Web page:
The operator has now launched a beta version and invited 500 beta users to test the service. Content comprises live streaming and on demand content from all Dutch major broadcasters including the public NPO channels, RTL Nederland and SBS Broadcasting as well as channels from Viacom, Discovery, National Geographic, Disney and Dutch interactive music channel Xite. A major coup is premium content from HBO, both streaming the three linear channels as well as the HBO On Demand service.
Play van KPN is available on iOS and Android and has Google Chromecast functionality, so it can be viewed on both mobile devices (smartphones, tablets) as well as on the big screen, anyplace, anytime. The service is available in all of the Netherlands and only a broadband internet connection is required from any provider, making it a true OTT TV Everywhere service.
Play also allows the viewers to record up to 200 hours of programmes (except for HBO and Disney) in the cloud, for access anywhere.
“Play is all about ease of use,” according to Diederik Rosenbaum, manager TV and propositions at KPN. As a challenger on the TV market, KPN needs to improve its television offer compared to its main rivals, the cable operators. The operator claims firsts in the market with pause live TV and restart TV, leveraging the technical possibilities of IPTV.
KPN said Play van KPN is aimed at younger viewers, who show a different kind of behaviour watching television. They still watch linear TV, but only 120 minutes per day as compared to the 200 minutes national average.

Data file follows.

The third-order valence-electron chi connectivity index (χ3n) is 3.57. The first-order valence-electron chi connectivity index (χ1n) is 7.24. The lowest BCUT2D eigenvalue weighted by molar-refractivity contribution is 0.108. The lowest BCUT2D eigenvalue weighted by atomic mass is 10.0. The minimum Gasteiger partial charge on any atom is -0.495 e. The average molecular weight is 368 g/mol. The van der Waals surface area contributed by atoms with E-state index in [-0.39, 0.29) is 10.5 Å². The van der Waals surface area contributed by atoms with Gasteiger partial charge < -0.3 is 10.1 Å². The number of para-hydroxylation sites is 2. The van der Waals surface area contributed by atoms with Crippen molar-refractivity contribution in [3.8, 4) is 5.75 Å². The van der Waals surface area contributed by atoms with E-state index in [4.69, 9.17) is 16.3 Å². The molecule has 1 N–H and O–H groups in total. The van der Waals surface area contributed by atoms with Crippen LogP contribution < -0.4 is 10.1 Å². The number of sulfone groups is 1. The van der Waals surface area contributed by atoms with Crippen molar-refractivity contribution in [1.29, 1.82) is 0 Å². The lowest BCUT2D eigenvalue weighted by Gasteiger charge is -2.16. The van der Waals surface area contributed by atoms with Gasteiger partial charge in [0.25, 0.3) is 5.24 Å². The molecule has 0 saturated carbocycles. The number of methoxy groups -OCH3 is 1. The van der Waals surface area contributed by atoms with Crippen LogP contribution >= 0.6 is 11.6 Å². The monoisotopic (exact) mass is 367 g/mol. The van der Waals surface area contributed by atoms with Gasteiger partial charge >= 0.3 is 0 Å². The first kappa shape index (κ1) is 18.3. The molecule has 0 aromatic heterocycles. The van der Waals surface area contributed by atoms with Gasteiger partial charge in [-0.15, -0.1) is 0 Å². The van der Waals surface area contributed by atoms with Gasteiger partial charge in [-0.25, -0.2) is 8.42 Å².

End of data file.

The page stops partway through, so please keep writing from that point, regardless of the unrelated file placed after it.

The service also includes a large On Demand catalogue of which the HBO content is a major addition because it is a de facto version of the HBO Go service. The beta version offers a total of 22 channels plus the three NPO channels with spoken subtitles.
During the beta period, KPN said it will fine tune the service and collect feedback from its users. No pricing has been set.
Broadband TV Views. Play van KPN really is KPN meets Magine (or Zattoo). As far as I know, this is the first time that an operator is offering a stand-alone OTT TV service, as no KPN broadband subscription is required. It shows the power of fierce competition, especially when a cash-rich incumbent becomes a challenger on the TV market. Another example being Swisscom, who has developed a new definition of IPTV with its ground-breaking TV 2.0 platform.
In order to develop the Play service, KPN formed a group of young people within the company to work – relatively independently – on the creation of the service.
At first look, Play seems to have brought together the live TV and On Demand content in a novel way – the home screen offers a range of recommendations from both live TV and On Demand content. Using a recommendation agent, the home screen will adjust to the viewer’s viewing habit (much like Swisscom TV 2.0).
Adding the Chromecast capability to the app makes it possible to stream to service to any TV set, so in theory people can cut the cord. In the real world, there are not many operators who offer broadband access only – all cable operators require a basic TV subscription. Only the FTTH providers are offering stand-alone broadband access, but at a price.